Engine Builder, Team Owner Robert Yates Passes

Jacob Seelman Cup, Featured 0 Comments

Robert Yates was a championship-winning team owner and engine builder in NASCAR for decades. (Jon Ferrey/Allsport photo)

CHARLOTTE, N.C. — Renowned engine builder, team owner and 2018 NASCAR Hall of Fame class member Robert Yates passed away Monday night at the age of 74, following a battle with liver cancer.

Yates was the son of Rev. John Clyde Yates and grew up in Charlotte with his eight siblings. He held a degree in mechanical engineering from Wilson Technical College.

He excelled in two aspects of NASCAR that put him among the sport’s greats – engine building (his first love) and team ownership.

After starting his career at Holman-Moody Racing in 1968, Yates landed a job with NASCAR Hall of Famer Junior Johnson in 1971 … and the rest is history. He provided the power behind Bobby Allison and Cale Yarborough, later leading Allison to a series championship in 1983 with DiGard Racing.

Later, Yates was known for starting Robert Yates Racing, following purchase of legendary team owner Harry Ranier’s operation in 1988.

The team immediately found success, finishing second in its first-ever start, the 1988 Daytona 500.

In all, Yates won 57 career races as a team owner at NASCAR’s top level (now the Monster Energy NASCAR Cup Series), including the 1992 Daytona 500 with the late Davey Allison and two more Daytona 500s with Dale Jarrett in 1996 and 2000.

But the team’s shining moment came when Jarrett led Yates to the 1999 Cup Series championship, Yates’ first (and only) title as an owner at NASCAR’s top echelon.

That season, Jarrett won four times and scored 24 top-five and 29 top-10s in 34 races, taking the championship lead 11 races in and never relinquishing it again as he drove away to a mammoth 201-point margin over runner-up Bobby Labonte.

In 2000, Yates was honored as a recipient of the Bill France Award of Excellence — the highest honor in NASCAR.

While he retired as a team owner at the end of the 2007 season, Yates formed engine-building company Robert Yates Racing Engines in 2010, alongside partner and son-in-law Chris Davy. The company is the exclusive provider of the NASCAR-approved spec engine.

In addition, Yates’ son Doug is the CEO of Roush-Yates Engines, which provides power for all the Ford teams in the Monster Energy NASCAR Cup Series.

Yates was diagnosed with liver cancer in October of 2016, and was selected as the leading member of the 2018 class of the NASCAR Hall of Fame in May, garnering the highest vote percentage of all the available nominees on the ballot.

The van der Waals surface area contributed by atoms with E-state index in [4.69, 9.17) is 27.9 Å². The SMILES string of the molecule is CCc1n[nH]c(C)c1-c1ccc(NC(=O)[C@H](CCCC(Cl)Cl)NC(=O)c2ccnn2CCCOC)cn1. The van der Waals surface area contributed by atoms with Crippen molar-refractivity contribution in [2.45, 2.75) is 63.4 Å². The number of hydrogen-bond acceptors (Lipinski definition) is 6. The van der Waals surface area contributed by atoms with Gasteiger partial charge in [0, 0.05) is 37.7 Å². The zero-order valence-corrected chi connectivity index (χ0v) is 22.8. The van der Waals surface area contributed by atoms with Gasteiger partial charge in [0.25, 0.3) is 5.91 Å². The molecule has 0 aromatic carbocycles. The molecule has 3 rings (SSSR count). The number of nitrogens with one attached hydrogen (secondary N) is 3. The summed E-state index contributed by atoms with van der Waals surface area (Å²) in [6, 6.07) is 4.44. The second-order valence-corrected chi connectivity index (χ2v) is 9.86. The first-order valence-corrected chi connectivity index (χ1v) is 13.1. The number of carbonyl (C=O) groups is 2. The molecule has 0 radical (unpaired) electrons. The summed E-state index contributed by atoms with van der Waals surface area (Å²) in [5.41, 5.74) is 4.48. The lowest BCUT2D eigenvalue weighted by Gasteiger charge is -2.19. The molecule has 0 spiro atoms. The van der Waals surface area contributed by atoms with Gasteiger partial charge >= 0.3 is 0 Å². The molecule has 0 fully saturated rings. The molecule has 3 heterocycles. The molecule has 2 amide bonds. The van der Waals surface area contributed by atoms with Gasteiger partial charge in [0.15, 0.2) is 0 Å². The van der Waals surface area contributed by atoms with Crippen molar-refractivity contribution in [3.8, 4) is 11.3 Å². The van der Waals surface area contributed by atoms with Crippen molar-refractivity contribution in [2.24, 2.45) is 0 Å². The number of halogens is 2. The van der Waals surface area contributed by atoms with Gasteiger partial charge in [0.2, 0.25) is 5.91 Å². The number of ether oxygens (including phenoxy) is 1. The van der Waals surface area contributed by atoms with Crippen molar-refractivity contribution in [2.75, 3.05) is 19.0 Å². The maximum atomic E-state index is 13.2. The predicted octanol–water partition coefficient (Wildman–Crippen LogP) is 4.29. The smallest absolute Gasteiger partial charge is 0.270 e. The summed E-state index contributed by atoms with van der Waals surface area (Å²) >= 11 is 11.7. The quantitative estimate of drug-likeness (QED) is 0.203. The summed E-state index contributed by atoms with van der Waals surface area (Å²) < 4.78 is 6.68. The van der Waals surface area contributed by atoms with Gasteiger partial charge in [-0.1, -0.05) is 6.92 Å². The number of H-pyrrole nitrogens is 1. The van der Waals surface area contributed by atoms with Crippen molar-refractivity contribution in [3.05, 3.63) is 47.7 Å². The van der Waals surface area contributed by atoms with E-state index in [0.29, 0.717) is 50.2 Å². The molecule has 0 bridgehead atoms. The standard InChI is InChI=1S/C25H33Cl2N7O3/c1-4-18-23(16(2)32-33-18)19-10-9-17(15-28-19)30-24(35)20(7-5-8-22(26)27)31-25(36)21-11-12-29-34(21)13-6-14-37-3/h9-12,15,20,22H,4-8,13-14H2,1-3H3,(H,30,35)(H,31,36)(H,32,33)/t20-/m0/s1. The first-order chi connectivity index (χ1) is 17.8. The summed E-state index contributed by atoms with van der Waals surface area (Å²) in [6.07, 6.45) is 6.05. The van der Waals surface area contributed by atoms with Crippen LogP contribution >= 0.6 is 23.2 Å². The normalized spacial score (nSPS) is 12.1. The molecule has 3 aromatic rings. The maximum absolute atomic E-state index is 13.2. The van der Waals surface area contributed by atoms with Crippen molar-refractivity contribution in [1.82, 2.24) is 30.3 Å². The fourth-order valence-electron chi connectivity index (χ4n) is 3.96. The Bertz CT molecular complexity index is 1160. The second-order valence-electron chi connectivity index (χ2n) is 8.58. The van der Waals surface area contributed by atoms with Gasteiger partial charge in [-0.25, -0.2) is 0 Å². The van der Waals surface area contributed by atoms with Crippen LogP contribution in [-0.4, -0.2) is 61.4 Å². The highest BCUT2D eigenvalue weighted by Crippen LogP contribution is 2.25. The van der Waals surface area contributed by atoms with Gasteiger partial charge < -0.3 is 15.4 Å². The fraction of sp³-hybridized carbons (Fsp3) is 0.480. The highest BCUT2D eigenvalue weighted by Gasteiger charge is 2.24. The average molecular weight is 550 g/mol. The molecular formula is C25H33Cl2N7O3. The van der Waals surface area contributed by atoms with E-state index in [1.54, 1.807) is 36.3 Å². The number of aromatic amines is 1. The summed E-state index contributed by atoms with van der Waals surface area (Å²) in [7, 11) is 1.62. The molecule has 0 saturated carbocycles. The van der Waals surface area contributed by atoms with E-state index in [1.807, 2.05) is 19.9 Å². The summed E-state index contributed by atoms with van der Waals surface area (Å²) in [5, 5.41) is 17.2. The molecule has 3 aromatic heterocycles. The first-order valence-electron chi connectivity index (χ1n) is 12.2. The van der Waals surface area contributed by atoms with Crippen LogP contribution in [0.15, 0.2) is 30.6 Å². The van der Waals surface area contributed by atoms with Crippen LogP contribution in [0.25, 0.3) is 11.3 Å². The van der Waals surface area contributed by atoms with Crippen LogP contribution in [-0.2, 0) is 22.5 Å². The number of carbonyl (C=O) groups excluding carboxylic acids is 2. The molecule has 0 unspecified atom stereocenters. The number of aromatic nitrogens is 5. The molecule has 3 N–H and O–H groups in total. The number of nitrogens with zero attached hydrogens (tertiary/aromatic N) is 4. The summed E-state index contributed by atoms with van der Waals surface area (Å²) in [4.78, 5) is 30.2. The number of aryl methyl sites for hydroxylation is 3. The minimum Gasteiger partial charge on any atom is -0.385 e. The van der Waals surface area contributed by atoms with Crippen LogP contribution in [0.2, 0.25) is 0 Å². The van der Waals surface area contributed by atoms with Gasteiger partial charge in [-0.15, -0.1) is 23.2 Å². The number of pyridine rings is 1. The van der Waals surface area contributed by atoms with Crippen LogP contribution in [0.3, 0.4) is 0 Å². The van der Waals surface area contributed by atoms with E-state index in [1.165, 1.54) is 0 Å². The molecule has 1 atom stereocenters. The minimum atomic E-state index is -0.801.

He will officially enter the Hall of Fame on Jan. 19, 2017.

A member of the Ford family for his entire tenure as a team owner, Yates was beloved within the ‘Blue Oval Brigade’, and Ford offered poignant thoughts on Yates’ passing Monday night.

“Robert Yates knew the value of hard work and earned everything he achieved in life,” said Dave Pericak, the global director for Ford Performance. “Not only was Robert a legendary engine builder and championship car owner, but he was a husband, father, grandfather and loyal Ford man who left an immeasurable impact on those who knew him.”

“He was a respected and valued member of the Ford family and co-founder of Roush Yates Engines, and while we’ll miss the wisdom he possessed for working on engines and race cars, we will miss his caring demeanor and friendship even more. Our thoughts and prayers go out to Robert’s wife, Carolyn, his two children, Doug and Amy, and his eight grandchildren.”

The staff at Race Chaser Online and the Performance Motorsports Network offers their thoughts, prayers and condolences to the Yates family and all those in the racing community who knew and were impacted by Robert’s work within the sport.

The NASCAR Hall of Fame contributed material to this story.


About the Writer

jacobseelmanJacob Seelman is the Managing Editor of Race Chaser Online and creator of the Motorsports Madness radio show, airing at 7 p.m. Eastern every Monday on the Performance Motorsports Network.

Seelman grew up in the sport, watching his grandparents co-own the RaDiUs Motorsports NASCAR Cup Series team in the 1990s.

The 23-year-old is currently studying Broadcast Journalism at Winthrop University in Rock Hill, S.C., and is also serving as the full-time tour announcer for the Must See Racing Sprint Car Series.

Email Jacob at: editor@racechaseronline.com

Follow on Twitter: @Speed77Radio or @JacobSeelman77

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